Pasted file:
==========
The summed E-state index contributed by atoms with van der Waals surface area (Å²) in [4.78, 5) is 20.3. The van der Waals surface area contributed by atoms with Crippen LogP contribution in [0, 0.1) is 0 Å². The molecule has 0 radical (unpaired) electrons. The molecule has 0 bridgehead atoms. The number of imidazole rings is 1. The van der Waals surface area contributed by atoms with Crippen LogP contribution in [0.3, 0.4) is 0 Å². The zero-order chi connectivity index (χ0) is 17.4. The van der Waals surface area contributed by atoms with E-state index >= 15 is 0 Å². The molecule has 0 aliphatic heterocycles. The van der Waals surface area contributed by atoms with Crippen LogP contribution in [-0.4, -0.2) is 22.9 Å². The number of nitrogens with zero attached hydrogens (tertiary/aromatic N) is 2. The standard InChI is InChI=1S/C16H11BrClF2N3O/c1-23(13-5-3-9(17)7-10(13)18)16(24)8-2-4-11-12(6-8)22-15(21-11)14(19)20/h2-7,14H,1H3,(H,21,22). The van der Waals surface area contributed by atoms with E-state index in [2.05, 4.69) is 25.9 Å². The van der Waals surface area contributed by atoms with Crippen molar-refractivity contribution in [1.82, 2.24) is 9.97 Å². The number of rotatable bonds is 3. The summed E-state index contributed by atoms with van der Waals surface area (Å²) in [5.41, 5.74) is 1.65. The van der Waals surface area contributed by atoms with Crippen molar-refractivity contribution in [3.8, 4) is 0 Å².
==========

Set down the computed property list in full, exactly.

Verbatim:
The summed E-state index contributed by atoms with van der Waals surface area (Å²) in [4.78, 5) is 20.3. The van der Waals surface area contributed by atoms with Crippen LogP contribution in [0, 0.1) is 0 Å². The molecule has 0 radical (unpaired) electrons. The molecule has 0 bridgehead atoms. The number of imidazole rings is 1. The van der Waals surface area contributed by atoms with Crippen LogP contribution in [0.3, 0.4) is 0 Å². The zero-order chi connectivity index (χ0) is 17.4. The van der Waals surface area contributed by atoms with E-state index >= 15 is 0 Å². The molecule has 0 aliphatic heterocycles. The van der Waals surface area contributed by atoms with Crippen LogP contribution in [-0.4, -0.2) is 22.9 Å². The number of nitrogens with zero attached hydrogens (tertiary/aromatic N) is 2. The standard InChI is InChI=1S/C16H11BrClF2N3O/c1-23(13-5-3-9(17)7-10(13)18)16(24)8-2-4-11-12(6-8)22-15(21-11)14(19)20/h2-7,14H,1H3,(H,21,22). The van der Waals surface area contributed by atoms with E-state index in [2.05, 4.69) is 25.9 Å². The van der Waals surface area contributed by atoms with Crippen molar-refractivity contribution in [1.82, 2.24) is 9.97 Å². The number of rotatable bonds is 3. The summed E-state index contributed by atoms with van der Waals surface area (Å²) in [5.41, 5.74) is 1.65. The van der Waals surface area contributed by atoms with Crippen molar-refractivity contribution in [3.8, 4) is 0 Å².